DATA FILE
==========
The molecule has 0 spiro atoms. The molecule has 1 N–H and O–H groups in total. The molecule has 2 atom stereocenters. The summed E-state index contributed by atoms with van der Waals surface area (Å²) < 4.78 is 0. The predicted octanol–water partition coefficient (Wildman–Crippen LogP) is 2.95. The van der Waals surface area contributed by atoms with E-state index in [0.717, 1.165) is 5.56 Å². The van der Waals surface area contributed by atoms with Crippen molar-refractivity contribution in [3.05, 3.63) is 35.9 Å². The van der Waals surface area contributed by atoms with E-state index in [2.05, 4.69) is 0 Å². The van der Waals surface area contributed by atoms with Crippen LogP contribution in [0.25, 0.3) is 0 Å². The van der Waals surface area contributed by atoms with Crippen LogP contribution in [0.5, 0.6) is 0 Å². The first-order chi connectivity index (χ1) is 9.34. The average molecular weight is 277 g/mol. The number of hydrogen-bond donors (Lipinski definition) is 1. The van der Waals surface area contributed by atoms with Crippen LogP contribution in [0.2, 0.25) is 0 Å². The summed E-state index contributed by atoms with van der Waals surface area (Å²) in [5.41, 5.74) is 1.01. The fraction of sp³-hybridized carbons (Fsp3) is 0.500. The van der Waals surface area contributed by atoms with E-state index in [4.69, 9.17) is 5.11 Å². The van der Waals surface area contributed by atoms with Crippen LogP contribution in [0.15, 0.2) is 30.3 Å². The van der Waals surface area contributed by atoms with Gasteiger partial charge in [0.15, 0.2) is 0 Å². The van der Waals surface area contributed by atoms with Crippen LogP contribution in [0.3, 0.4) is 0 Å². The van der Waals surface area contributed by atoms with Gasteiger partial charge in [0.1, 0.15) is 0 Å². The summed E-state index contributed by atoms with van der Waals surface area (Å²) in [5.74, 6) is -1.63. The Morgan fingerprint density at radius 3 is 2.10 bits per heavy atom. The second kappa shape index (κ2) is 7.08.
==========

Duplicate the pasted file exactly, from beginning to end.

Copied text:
The molecule has 0 spiro atoms. The molecule has 1 N–H and O–H groups in total. The molecule has 2 atom stereocenters. The summed E-state index contributed by atoms with van der Waals surface area (Å²) < 4.78 is 0. The predicted octanol–water partition coefficient (Wildman–Crippen LogP) is 2.95. The van der Waals surface area contributed by atoms with E-state index in [0.717, 1.165) is 5.56 Å². The van der Waals surface area contributed by atoms with Crippen molar-refractivity contribution in [3.05, 3.63) is 35.9 Å². The van der Waals surface area contributed by atoms with E-state index in [2.05, 4.69) is 0 Å². The van der Waals surface area contributed by atoms with Crippen LogP contribution in [0.25, 0.3) is 0 Å². The van der Waals surface area contributed by atoms with Crippen LogP contribution in [0.5, 0.6) is 0 Å². The first-order chi connectivity index (χ1) is 9.34. The average molecular weight is 277 g/mol. The number of hydrogen-bond donors (Lipinski definition) is 1. The van der Waals surface area contributed by atoms with Crippen LogP contribution in [0.2, 0.25) is 0 Å². The summed E-state index contributed by atoms with van der Waals surface area (Å²) in [5.41, 5.74) is 1.01. The fraction of sp³-hybridized carbons (Fsp3) is 0.500. The van der Waals surface area contributed by atoms with E-state index in [4.69, 9.17) is 5.11 Å². The van der Waals surface area contributed by atoms with Crippen LogP contribution in [0.15, 0.2) is 30.3 Å². The van der Waals surface area contributed by atoms with Gasteiger partial charge in [0.15, 0.2) is 0 Å². The van der Waals surface area contributed by atoms with Crippen LogP contribution in [0.3, 0.4) is 0 Å². The van der Waals surface area contributed by atoms with Gasteiger partial charge in [0.1, 0.15) is 0 Å². The summed E-state index contributed by atoms with van der Waals surface area (Å²) in [5.74, 6) is -1.63. The Morgan fingerprint density at radius 3 is 2.10 bits per heavy atom. The second kappa shape index (κ2) is 7.08.